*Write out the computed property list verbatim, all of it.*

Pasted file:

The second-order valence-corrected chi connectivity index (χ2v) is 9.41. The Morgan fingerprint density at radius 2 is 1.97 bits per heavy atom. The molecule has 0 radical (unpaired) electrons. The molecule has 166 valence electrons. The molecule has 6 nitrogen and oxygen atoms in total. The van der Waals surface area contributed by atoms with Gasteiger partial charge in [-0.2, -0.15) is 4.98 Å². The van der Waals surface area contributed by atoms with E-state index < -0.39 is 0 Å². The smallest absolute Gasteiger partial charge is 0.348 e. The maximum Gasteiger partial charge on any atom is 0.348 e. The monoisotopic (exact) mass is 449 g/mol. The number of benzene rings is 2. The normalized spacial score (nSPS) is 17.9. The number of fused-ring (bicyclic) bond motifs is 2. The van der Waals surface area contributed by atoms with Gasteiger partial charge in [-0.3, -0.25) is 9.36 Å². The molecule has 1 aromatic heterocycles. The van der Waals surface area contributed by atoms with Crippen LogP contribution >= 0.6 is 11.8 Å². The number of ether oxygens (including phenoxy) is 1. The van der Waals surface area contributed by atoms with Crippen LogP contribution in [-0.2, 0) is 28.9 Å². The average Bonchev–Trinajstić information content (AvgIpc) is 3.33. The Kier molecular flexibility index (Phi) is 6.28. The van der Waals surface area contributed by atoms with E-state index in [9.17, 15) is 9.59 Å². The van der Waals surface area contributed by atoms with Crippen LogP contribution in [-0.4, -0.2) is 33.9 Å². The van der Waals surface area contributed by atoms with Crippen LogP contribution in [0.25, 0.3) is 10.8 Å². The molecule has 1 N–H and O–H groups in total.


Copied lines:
The second-order valence-corrected chi connectivity index (χ2v) is 9.41. The Morgan fingerprint density at radius 2 is 1.97 bits per heavy atom. The molecule has 0 radical (unpaired) electrons. The molecule has 166 valence electrons. The molecule has 6 nitrogen and oxygen atoms in total. The van der Waals surface area contributed by atoms with Gasteiger partial charge in [-0.2, -0.15) is 4.98 Å². The van der Waals surface area contributed by atoms with E-state index < -0.39 is 0 Å². The smallest absolute Gasteiger partial charge is 0.348 e. The maximum Gasteiger partial charge on any atom is 0.348 e. The monoisotopic (exact) mass is 449 g/mol. The number of benzene rings is 2. The normalized spacial score (nSPS) is 17.9. The number of fused-ring (bicyclic) bond motifs is 2. The van der Waals surface area contributed by atoms with Gasteiger partial charge in [-0.3, -0.25) is 9.36 Å². The molecule has 1 aromatic heterocycles. The van der Waals surface area contributed by atoms with Crippen LogP contribution >= 0.6 is 11.8 Å². The number of ether oxygens (including phenoxy) is 1. The van der Waals surface area contributed by atoms with Crippen LogP contribution in [-0.2, 0) is 28.9 Å². The average Bonchev–Trinajstić information content (AvgIpc) is 3.33. The Kier molecular flexibility index (Phi) is 6.28. The van der Waals surface area contributed by atoms with E-state index in [9.17, 15) is 9.59 Å². The van der Waals surface area contributed by atoms with Crippen LogP contribution in [-0.4, -0.2) is 33.9 Å². The van der Waals surface area contributed by atoms with Crippen LogP contribution in [0.25, 0.3) is 10.8 Å². The molecule has 1 N–H and O–H groups in total.